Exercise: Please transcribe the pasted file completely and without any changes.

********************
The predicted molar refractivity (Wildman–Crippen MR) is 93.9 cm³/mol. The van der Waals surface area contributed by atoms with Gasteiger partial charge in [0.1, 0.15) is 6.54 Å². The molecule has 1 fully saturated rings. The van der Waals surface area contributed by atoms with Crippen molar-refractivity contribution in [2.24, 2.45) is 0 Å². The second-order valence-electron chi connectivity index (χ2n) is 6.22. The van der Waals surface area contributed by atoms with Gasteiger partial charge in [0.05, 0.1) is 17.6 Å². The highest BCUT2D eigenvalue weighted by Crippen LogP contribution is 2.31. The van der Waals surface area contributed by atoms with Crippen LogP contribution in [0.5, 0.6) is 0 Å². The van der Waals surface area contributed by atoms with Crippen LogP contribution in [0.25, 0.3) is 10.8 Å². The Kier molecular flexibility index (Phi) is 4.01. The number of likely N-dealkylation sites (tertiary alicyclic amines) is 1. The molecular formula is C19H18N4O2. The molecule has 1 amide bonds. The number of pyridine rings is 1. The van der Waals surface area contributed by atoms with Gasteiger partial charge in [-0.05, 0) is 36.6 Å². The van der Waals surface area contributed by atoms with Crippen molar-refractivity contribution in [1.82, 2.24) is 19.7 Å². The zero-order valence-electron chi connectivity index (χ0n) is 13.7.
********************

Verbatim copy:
The predicted molar refractivity (Wildman–Crippen MR) is 93.9 cm³/mol. The van der Waals surface area contributed by atoms with Gasteiger partial charge in [0.1, 0.15) is 6.54 Å². The molecule has 1 fully saturated rings. The van der Waals surface area contributed by atoms with Crippen molar-refractivity contribution in [2.24, 2.45) is 0 Å². The second-order valence-electron chi connectivity index (χ2n) is 6.22. The van der Waals surface area contributed by atoms with Gasteiger partial charge in [0.05, 0.1) is 17.6 Å². The highest BCUT2D eigenvalue weighted by Crippen LogP contribution is 2.31. The van der Waals surface area contributed by atoms with Crippen LogP contribution in [0.5, 0.6) is 0 Å². The van der Waals surface area contributed by atoms with Crippen LogP contribution in [0.25, 0.3) is 10.8 Å². The Kier molecular flexibility index (Phi) is 4.01. The number of likely N-dealkylation sites (tertiary alicyclic amines) is 1. The molecular formula is C19H18N4O2. The molecule has 1 amide bonds. The number of pyridine rings is 1. The van der Waals surface area contributed by atoms with Gasteiger partial charge in [-0.05, 0) is 36.6 Å². The van der Waals surface area contributed by atoms with Crippen molar-refractivity contribution in [1.82, 2.24) is 19.7 Å². The zero-order valence-electron chi connectivity index (χ0n) is 13.7.